My reading this week was a bit more stilted than last week. I feel like last week I was go, go, go right after Thomas left for his trip. This week was a bit more slow, but I still got some things accomplished.
I finished Dead Mountain by Donnie Eichar, which was fantastic. I’m almost sure I liked it more than Into Thin Air (I’m placing all the outdoorsy hiking tragedy books in my head I suppose). It was so fascinating to learn about something so mysterious, creepy, and seemingly unsolvable. We will not know what actually happened, probably ever. But it was insightful to learn what theories have been posited before and to learn Eichar’s new theory as well. I definitely learned a lot about Russia I didn’t know prior, including information about the Mansi people, the importance of hiking for many young adults at the time, and the incredible weather conditions they faced. I’d be surprised if this doesn’t make it to on my favorites list at the end of the year.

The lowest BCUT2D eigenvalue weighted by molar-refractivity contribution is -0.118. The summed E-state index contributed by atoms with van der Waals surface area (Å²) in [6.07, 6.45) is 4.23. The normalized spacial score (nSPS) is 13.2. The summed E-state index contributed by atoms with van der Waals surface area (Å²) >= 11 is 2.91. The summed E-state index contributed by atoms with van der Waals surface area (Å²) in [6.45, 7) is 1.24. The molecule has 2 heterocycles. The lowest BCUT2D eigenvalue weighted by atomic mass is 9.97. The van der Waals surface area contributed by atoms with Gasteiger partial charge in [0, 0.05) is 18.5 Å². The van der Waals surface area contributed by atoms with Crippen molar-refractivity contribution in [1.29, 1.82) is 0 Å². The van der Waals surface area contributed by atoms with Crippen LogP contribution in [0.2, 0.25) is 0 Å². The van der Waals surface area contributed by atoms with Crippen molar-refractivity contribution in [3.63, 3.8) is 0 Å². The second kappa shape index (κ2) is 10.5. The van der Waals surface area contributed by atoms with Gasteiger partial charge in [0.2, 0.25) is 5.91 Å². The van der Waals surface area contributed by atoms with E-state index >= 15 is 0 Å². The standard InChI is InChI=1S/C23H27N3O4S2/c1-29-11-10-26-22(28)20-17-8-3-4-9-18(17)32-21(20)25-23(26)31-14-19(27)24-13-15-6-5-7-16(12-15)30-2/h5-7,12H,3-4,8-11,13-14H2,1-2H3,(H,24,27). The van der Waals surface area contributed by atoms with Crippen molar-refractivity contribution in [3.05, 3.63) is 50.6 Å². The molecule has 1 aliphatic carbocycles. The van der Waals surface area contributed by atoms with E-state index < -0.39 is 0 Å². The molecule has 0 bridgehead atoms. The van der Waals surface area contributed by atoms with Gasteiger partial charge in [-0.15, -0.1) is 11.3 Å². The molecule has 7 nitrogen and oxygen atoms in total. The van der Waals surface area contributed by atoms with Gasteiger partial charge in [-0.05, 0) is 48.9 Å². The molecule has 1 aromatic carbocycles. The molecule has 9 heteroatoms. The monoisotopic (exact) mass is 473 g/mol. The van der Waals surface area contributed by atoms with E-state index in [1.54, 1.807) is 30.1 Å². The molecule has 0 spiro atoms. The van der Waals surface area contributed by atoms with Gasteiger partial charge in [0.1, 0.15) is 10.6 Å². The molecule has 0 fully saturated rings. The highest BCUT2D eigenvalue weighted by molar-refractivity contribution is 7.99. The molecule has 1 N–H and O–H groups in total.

I also finished the first volume of the Archie reboot. To be honest, it was slightly disappointing most of the way through. I think I am way more lenient towards graphic novels, and especially first volumes, but I thought there was room for improvement here. Overall, I enjoyed the tone and the characters (I can easily say I liked this Archie way more than The CW’s rendition of Archie), but I think some spark was lacking. Maybe it was that I expected automatic friendship between Betty and Veronica. It’s highly likely I am comparing this reboot to The CW show too much, because I’ve never read any Archie comics before. I will try volume two though.
I started a few things this week too, which I’m hoping to finish next week. I need to get it together and finish Brown Girl Dreaming by Jacqueline Woodson. I am enjoying it, but it’s not one I crave to pick up. I have less than 75 pages to go, probably. I also started The One Hundred Nights of Hero by Isabel Greenberg on Sunday, which I hope to finish soon. I’m definitely enjoying that one and what it’s saying about storytelling. I’m still about a third of the way through Maya Angelou’s I Know Why the Caged Bird Sings.